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Analysis: New Jersey Getting Supreme Court ‘Moderate Majority’

To Doherty, Solomon’s decision to sponsor legislation to provide preschool education for three- and four-year-olds in the 31 urban school districts covered by the Abbott v. Burke school-funding cases demonstrated the Republican nominee’s disregard for the New Jersey Constitution, which stated that the state has a responsibility to provide a “thorough and efficient” education only to those between the ages of five and 18. “Judge Solomon, we’re being asked to take a leap of faith here that you will be a strict constitutionalist, and I cannot take that leap of faith,” Doherty declared. “I am being asked to vote for you, a person with a predisposition to vote for preschool,” rather than asking if such an expansion of the role of government is “beyond the shackles of the Constitution.”
Doherty complained after Solomon’s confirmation by a 12-1 vote that “the whole system is rotten to the core.”

Daryn Iwicki, state director of Americans for Prosperty, the conservative political action group founded by the Koch brothers, said Christie “waved the white flag of surrender on his promise to change the direction of the Supreme Court” when he signed off on the Rabner-Solomon trade with Sweeney. Mike Proto, the group’s communications director, said Christie could have made an end run around the Senate by making a recess appointment to the Supreme Court on a day that the Senate was not in session.

Rabner was confirmed by an 11-2 vote, with Sen. Joseph M. Kyrillos (R-Monmouth) joining Doherty in voting against the chief justice’s nomination -- a sign that Kyrillos, the losing Republican U.S. Senate candidate in 2012, may be eyeing another run for statewide office and does not want a vote for Rabner on his record in a contested Republican primary. Both Rabner’s confirmation hearing, which lasted four hours, and Solomon’s hearing were tame by comparison with the stormy Senate Judiciary Committee hearings during Christie’s first term in which Democrats voted along party lines to reject the nominations of Bruce Harris and Philip Kwon, who would have been the first openly gay African-American and first Asian-American Supreme Court justices.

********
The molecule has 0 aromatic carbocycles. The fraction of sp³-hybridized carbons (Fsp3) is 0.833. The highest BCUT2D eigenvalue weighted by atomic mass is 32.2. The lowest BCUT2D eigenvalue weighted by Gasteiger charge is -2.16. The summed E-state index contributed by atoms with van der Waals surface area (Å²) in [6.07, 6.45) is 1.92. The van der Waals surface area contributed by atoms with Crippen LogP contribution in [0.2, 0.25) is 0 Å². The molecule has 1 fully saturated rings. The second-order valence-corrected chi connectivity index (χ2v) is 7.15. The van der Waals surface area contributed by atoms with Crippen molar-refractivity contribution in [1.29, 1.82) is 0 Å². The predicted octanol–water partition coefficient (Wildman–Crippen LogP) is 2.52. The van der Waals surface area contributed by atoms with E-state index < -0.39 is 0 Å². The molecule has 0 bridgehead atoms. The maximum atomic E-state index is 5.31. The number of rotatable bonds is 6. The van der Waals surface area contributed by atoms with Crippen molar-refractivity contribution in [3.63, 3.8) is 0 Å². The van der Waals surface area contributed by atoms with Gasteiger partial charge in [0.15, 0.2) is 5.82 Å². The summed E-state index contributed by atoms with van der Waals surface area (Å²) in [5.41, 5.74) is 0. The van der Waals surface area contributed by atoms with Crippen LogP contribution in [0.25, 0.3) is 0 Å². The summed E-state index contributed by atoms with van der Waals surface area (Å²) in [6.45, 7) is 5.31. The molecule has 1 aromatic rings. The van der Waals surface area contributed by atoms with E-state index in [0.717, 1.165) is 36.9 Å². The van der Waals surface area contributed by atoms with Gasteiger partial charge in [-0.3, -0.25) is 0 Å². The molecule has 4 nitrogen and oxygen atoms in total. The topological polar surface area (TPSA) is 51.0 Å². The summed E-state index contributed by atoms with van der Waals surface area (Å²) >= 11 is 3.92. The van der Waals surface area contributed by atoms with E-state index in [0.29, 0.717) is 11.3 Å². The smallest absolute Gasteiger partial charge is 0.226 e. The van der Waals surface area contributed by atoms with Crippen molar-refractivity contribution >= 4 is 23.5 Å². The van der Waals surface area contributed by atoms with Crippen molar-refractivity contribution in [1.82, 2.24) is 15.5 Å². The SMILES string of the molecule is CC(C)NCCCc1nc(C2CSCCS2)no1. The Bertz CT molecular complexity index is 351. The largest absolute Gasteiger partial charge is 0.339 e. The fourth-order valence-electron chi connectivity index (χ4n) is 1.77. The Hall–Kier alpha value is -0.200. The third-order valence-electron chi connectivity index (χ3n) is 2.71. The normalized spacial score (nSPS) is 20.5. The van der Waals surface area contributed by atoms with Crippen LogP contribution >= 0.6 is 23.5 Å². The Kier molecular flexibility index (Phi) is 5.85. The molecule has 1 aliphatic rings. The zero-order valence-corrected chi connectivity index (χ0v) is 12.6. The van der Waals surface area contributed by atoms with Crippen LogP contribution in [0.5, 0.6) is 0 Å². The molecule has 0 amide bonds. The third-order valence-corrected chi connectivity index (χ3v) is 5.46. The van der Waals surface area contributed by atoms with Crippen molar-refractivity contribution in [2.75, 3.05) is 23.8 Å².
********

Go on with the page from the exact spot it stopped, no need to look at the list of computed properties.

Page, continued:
Rabner himself was much less controversial than former Supreme Court Chief Justice Robert Wilentz, whom Gov. Kean renominated despite his disagreement with the Wilentz Court’s Abbott v. Burke school funding and Mount Laurel affordable housing rulings under the theory that judicial independence demanded the renomination of competent justices for tenure.

While Christie has sharply criticized some of the decisions of the Rabner Court, Rabner served in his U.S. Attorney’s Office before joining the Corzine administration, and the relative lack of pointed questions by Sens. Kevin O’Toole (R-Essex), Christopher Bateman (R-Somerset), and even conservative Gerald Cardinale (R-Bergen) indicated a legislative decision to go along with Christie’s agreement with Sweeney.

Solomon, meanwhile, benefited not only from the traditional courtesy accorded by the Senate Judiciary Committee to former legislators, but also to the fact that he had previously appeared successfully before the panel for confirmation four times for such positions as president of the state Board of Public Utilities and Superior Court judge.

While conservatives questioning Christie’s ideological bona fides to run for president are likely to seize upon the criticism by Doherty and Americans for Prosperity, Christie shrugged off conservative complaints when he announced the agreement on Rabner and Solomon last month,

“People want bipartisan cooperation. And then of course when they get bipartisan cooperation, they complain about that, too,” Christie said at a Statehouse news conference, adding that the Supreme Court is “a significantly better court today than it was four-and-a half-years ago when I got here.”

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